The Monetary Board raised its benchmark interest rate by 25 basis points to 6.25 percent on Thursday, March 23.
This move was in line with market expectations, and aimed at keeping inflation below four percent by the end of the year.
During a media briefing, BSP Governor Felipe M. Medalla indicated that it was too early to predict whether the bank would pause or hike rates when they meet again on May 18.
This is due to the possibility of external shocks, such as geopolitical tensions or higher global fuel prices, which could influence their decision-making over the next eight weeks.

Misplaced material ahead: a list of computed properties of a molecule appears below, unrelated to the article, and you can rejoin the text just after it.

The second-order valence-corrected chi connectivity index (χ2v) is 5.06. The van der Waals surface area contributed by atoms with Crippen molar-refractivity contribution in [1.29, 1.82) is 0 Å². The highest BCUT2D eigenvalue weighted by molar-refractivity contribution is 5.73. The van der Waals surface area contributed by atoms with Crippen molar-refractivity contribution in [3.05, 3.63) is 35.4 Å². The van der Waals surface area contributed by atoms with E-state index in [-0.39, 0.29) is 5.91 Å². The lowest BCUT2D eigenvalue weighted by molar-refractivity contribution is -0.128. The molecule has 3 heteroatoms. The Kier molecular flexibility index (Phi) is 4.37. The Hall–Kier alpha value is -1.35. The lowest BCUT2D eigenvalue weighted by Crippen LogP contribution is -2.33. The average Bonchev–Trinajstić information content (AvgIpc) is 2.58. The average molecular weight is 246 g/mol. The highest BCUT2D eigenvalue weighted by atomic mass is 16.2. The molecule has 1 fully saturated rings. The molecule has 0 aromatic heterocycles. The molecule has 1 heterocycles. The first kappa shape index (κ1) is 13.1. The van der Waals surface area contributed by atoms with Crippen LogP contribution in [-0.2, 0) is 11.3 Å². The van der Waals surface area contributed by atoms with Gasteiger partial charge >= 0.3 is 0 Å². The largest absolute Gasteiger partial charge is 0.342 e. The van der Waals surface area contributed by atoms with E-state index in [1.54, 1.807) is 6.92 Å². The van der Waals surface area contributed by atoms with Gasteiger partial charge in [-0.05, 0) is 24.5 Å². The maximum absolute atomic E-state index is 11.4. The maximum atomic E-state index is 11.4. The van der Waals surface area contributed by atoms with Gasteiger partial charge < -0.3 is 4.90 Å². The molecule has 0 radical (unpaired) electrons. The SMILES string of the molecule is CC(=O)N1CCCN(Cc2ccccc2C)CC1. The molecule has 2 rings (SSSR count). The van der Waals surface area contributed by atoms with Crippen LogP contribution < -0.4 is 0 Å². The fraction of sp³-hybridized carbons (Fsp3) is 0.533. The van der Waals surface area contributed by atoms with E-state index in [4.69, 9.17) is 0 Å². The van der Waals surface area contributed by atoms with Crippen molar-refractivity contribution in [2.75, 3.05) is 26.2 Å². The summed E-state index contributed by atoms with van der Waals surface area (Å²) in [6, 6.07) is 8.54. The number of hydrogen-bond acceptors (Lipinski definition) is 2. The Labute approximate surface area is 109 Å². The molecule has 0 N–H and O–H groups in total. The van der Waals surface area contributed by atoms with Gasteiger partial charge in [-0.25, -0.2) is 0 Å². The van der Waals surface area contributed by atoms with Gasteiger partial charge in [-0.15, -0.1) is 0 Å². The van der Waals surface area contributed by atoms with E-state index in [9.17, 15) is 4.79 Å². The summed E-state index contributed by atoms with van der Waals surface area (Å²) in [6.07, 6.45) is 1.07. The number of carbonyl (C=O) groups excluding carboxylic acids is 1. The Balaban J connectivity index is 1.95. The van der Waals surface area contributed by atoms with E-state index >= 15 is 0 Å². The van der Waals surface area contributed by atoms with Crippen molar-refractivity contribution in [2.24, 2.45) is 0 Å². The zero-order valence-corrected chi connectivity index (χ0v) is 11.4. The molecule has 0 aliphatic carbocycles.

Despite the uncertainties, both Medalla and BSP Deputy Governor Francisco G. Dakila Jr. expressed confidence that the central bank was moving in the “right direction” towards achieving their inflation target.
The BSP now expects average inflation of six percent for 2023, a slight decrease from their previous projection of 6.1 percent.
They also lowered their inflation estimate for 2024 to 2.9 percent from 3.1 percent.
Officials cited several reasons for the downward adjustment in inflation forecasts, including the slightly lower February inflation rate, the more challenging growth outlook, and the cumulative impact of interest rate increases in the last nine rate policy meetings.
Medalla emphasized that high inflation is not necessarily detrimental to the economy, as demand remains strong in some sectors.